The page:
Members of the committee said Monday, just one week after a meeting between US President Barack Obama and Prime Minister Benjamin Netanyahu, that contractors could begin construction immediately.
For the past two weeks the committee had postponed the decision due to political pressure caused by the meeting between the heads of state.
The 32 units are just a small part of the project, which includes 220 homes to be built near the east Jerusalem neighborhood of Hizma. The committee is set to approve another 48 units next week.
Attorney Elisha Peleg, a member of the committee and head of the Likud faction at the Jerusalem Municipality, told Ynet, "We will continue to build Jerusalem in all of its neighborhoods, without political considerations, in the planning and construction committee."
Peleg said hundreds of homes would follow the ones already approved.
Khatem Abd el-Kader, who holds the Fatah portfolio on Jerusalem, told Ynet the decision was a "new jeer at American efforts to resurrect the peace process".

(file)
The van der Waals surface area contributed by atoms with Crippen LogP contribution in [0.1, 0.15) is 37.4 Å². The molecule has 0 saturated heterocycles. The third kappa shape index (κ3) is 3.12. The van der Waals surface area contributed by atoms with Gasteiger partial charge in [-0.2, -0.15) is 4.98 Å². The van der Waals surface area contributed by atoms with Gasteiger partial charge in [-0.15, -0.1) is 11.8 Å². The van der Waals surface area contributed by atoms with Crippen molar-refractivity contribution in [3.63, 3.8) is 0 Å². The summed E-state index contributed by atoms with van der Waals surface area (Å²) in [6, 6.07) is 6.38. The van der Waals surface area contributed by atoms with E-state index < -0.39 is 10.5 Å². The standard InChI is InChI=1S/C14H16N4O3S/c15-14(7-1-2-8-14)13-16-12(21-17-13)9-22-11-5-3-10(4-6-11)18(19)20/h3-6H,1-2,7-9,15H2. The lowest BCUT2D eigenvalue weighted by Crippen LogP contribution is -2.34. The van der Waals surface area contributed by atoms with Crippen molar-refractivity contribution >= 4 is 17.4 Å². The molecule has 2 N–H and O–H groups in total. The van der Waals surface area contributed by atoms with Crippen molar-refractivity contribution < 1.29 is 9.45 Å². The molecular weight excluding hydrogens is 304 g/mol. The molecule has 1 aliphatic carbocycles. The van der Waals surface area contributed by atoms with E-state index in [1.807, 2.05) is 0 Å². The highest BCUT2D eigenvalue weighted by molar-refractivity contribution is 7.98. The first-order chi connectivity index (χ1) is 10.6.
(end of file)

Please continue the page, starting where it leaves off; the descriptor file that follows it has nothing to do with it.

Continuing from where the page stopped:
Kader said the municipality was once again challenging international public opinion and that the decision "proves Israel is not committed to the peace process".
Joseph (Pepe) Alalo, who chairs the municipality's Meretz faction, also opposed the decision. "It shows the hypocrisy of the coalition here in Jerusalem. A week ago these plans were removed from the agenda because the prime minister was in Washington and now they are being approved," he said. "What do they think, Obama doesn't know?"
Alalo added that Meretz did see the largely Jewish Pisgat Ze'ev as a part of Jerusalem, but that the timing was problematic. "We are at the start of negotiations that could become serious," he said. "Moves such as this could harm the process."
Two weeks ago Ynet learned that the municipality had tried to approve the construction of the units by striking the name of the neighborhood from the committee's schedule, but was blocked by the Meretz faction and forced to postpone the vote.
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